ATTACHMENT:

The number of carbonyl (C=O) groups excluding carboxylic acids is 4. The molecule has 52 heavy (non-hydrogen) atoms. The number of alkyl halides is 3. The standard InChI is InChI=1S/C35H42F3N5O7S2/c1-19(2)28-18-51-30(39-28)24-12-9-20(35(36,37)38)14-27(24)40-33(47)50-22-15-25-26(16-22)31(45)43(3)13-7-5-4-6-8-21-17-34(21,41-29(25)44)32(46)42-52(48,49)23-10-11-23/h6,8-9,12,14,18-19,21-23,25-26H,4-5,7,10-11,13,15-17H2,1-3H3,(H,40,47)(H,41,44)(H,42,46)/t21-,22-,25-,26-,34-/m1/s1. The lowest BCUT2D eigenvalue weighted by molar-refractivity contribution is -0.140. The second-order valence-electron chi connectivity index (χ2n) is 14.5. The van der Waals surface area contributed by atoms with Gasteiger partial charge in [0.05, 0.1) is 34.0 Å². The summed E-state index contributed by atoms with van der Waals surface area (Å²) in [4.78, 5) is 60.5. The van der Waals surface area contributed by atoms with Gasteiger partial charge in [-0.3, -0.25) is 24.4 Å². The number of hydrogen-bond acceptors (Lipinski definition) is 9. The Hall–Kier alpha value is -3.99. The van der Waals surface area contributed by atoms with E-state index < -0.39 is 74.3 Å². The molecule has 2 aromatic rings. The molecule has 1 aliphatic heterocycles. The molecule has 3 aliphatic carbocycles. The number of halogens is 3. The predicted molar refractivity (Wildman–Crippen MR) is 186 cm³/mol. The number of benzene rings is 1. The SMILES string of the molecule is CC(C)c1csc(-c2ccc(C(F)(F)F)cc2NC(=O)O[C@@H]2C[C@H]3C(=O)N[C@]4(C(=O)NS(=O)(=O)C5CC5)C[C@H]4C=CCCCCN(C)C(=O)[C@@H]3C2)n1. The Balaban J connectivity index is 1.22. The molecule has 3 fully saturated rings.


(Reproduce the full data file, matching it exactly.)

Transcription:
The number of carbonyl (C=O) groups excluding carboxylic acids is 4. The molecule has 52 heavy (non-hydrogen) atoms. The number of alkyl halides is 3. The standard InChI is InChI=1S/C35H42F3N5O7S2/c1-19(2)28-18-51-30(39-28)24-12-9-20(35(36,37)38)14-27(24)40-33(47)50-22-15-25-26(16-22)31(45)43(3)13-7-5-4-6-8-21-17-34(21,41-29(25)44)32(46)42-52(48,49)23-10-11-23/h6,8-9,12,14,18-19,21-23,25-26H,4-5,7,10-11,13,15-17H2,1-3H3,(H,40,47)(H,41,44)(H,42,46)/t21-,22-,25-,26-,34-/m1/s1. The lowest BCUT2D eigenvalue weighted by molar-refractivity contribution is -0.140. The second-order valence-electron chi connectivity index (χ2n) is 14.5. The van der Waals surface area contributed by atoms with Gasteiger partial charge in [0.05, 0.1) is 34.0 Å². The summed E-state index contributed by atoms with van der Waals surface area (Å²) in [4.78, 5) is 60.5. The van der Waals surface area contributed by atoms with Gasteiger partial charge in [-0.3, -0.25) is 24.4 Å². The number of hydrogen-bond acceptors (Lipinski definition) is 9. The Hall–Kier alpha value is -3.99. The van der Waals surface area contributed by atoms with E-state index < -0.39 is 74.3 Å². The molecule has 2 aromatic rings. The molecule has 1 aliphatic heterocycles. The molecule has 3 aliphatic carbocycles. The number of halogens is 3. The predicted molar refractivity (Wildman–Crippen MR) is 186 cm³/mol. The number of benzene rings is 1. The SMILES string of the molecule is CC(C)c1csc(-c2ccc(C(F)(F)F)cc2NC(=O)O[C@@H]2C[C@H]3C(=O)N[C@]4(C(=O)NS(=O)(=O)C5CC5)C[C@H]4C=CCCCCN(C)C(=O)[C@@H]3C2)n1. The Balaban J connectivity index is 1.22. The molecule has 3 fully saturated rings.